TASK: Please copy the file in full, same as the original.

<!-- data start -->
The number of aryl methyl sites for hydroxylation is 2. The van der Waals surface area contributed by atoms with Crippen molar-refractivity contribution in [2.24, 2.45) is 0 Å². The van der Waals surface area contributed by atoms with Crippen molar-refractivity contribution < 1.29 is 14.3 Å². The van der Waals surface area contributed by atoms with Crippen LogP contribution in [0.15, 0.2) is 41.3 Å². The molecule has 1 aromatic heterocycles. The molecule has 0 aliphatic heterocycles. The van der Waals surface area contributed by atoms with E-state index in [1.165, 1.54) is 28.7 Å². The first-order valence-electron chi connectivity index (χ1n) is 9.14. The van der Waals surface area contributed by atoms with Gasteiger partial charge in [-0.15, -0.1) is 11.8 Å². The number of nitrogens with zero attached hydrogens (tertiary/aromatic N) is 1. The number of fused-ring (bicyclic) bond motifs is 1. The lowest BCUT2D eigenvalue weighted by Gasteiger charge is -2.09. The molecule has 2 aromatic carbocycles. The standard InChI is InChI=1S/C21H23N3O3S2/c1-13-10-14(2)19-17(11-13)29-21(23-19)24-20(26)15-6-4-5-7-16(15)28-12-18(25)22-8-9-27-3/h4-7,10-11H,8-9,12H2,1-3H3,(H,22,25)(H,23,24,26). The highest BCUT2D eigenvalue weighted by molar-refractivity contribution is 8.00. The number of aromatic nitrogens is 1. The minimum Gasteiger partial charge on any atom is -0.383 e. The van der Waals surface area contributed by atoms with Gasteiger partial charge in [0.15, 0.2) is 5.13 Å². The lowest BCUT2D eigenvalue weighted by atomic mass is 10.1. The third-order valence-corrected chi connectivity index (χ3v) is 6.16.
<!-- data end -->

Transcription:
The number of aryl methyl sites for hydroxylation is 2. The van der Waals surface area contributed by atoms with Crippen molar-refractivity contribution in [2.24, 2.45) is 0 Å². The van der Waals surface area contributed by atoms with Crippen molar-refractivity contribution < 1.29 is 14.3 Å². The van der Waals surface area contributed by atoms with Crippen LogP contribution in [0.15, 0.2) is 41.3 Å². The molecule has 1 aromatic heterocycles. The molecule has 0 aliphatic heterocycles. The van der Waals surface area contributed by atoms with E-state index in [1.165, 1.54) is 28.7 Å². The first-order valence-electron chi connectivity index (χ1n) is 9.14. The van der Waals surface area contributed by atoms with Gasteiger partial charge in [-0.15, -0.1) is 11.8 Å². The number of nitrogens with zero attached hydrogens (tertiary/aromatic N) is 1. The number of fused-ring (bicyclic) bond motifs is 1. The lowest BCUT2D eigenvalue weighted by Gasteiger charge is -2.09. The molecule has 2 aromatic carbocycles. The standard InChI is InChI=1S/C21H23N3O3S2/c1-13-10-14(2)19-17(11-13)29-21(23-19)24-20(26)15-6-4-5-7-16(15)28-12-18(25)22-8-9-27-3/h4-7,10-11H,8-9,12H2,1-3H3,(H,22,25)(H,23,24,26). The highest BCUT2D eigenvalue weighted by molar-refractivity contribution is 8.00. The number of aromatic nitrogens is 1. The minimum Gasteiger partial charge on any atom is -0.383 e. The van der Waals surface area contributed by atoms with Gasteiger partial charge in [0.15, 0.2) is 5.13 Å². The lowest BCUT2D eigenvalue weighted by atomic mass is 10.1. The third-order valence-corrected chi connectivity index (χ3v) is 6.16.